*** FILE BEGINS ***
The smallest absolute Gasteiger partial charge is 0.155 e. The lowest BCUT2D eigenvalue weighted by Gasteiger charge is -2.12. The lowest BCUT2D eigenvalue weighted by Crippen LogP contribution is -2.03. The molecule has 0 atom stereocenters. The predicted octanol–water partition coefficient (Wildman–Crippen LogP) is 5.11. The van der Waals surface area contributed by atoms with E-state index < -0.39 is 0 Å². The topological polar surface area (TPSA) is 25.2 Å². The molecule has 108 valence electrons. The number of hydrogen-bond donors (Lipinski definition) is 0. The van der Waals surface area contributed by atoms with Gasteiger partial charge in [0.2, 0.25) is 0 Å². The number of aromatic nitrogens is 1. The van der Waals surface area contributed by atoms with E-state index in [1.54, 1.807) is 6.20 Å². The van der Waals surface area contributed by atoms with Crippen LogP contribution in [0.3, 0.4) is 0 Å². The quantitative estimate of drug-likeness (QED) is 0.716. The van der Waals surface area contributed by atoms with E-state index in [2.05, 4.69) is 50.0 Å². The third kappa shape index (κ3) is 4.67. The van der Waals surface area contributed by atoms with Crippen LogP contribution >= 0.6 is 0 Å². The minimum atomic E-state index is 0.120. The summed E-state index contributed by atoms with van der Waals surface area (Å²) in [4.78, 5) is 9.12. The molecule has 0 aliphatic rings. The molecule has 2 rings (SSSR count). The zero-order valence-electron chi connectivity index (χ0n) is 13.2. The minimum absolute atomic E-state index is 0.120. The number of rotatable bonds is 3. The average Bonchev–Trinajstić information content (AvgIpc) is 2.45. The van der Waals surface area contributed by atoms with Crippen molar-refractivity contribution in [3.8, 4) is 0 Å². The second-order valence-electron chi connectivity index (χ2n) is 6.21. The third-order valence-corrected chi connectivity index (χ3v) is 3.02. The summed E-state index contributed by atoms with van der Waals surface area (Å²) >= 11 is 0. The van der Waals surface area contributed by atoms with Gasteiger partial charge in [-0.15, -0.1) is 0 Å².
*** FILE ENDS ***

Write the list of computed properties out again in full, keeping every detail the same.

The smallest absolute Gasteiger partial charge is 0.155 e. The lowest BCUT2D eigenvalue weighted by Gasteiger charge is -2.12. The lowest BCUT2D eigenvalue weighted by Crippen LogP contribution is -2.03. The molecule has 0 atom stereocenters. The predicted octanol–water partition coefficient (Wildman–Crippen LogP) is 5.11. The van der Waals surface area contributed by atoms with E-state index < -0.39 is 0 Å². The topological polar surface area (TPSA) is 25.2 Å². The molecule has 108 valence electrons. The number of hydrogen-bond donors (Lipinski definition) is 0. The van der Waals surface area contributed by atoms with Gasteiger partial charge in [0.2, 0.25) is 0 Å². The number of aromatic nitrogens is 1. The van der Waals surface area contributed by atoms with E-state index in [1.54, 1.807) is 6.20 Å². The van der Waals surface area contributed by atoms with Crippen LogP contribution in [0.3, 0.4) is 0 Å². The quantitative estimate of drug-likeness (QED) is 0.716. The van der Waals surface area contributed by atoms with E-state index in [2.05, 4.69) is 50.0 Å². The third kappa shape index (κ3) is 4.67. The van der Waals surface area contributed by atoms with Crippen LogP contribution >= 0.6 is 0 Å². The minimum atomic E-state index is 0.120. The summed E-state index contributed by atoms with van der Waals surface area (Å²) in [4.78, 5) is 9.12. The molecule has 0 aliphatic rings. The molecule has 2 rings (SSSR count). The zero-order valence-electron chi connectivity index (χ0n) is 13.2. The minimum absolute atomic E-state index is 0.120. The number of rotatable bonds is 3. The average Bonchev–Trinajstić information content (AvgIpc) is 2.45. The van der Waals surface area contributed by atoms with Crippen molar-refractivity contribution in [3.8, 4) is 0 Å². The second-order valence-electron chi connectivity index (χ2n) is 6.21. The third-order valence-corrected chi connectivity index (χ3v) is 3.02. The summed E-state index contributed by atoms with van der Waals surface area (Å²) >= 11 is 0. The van der Waals surface area contributed by atoms with Gasteiger partial charge in [-0.15, -0.1) is 0 Å².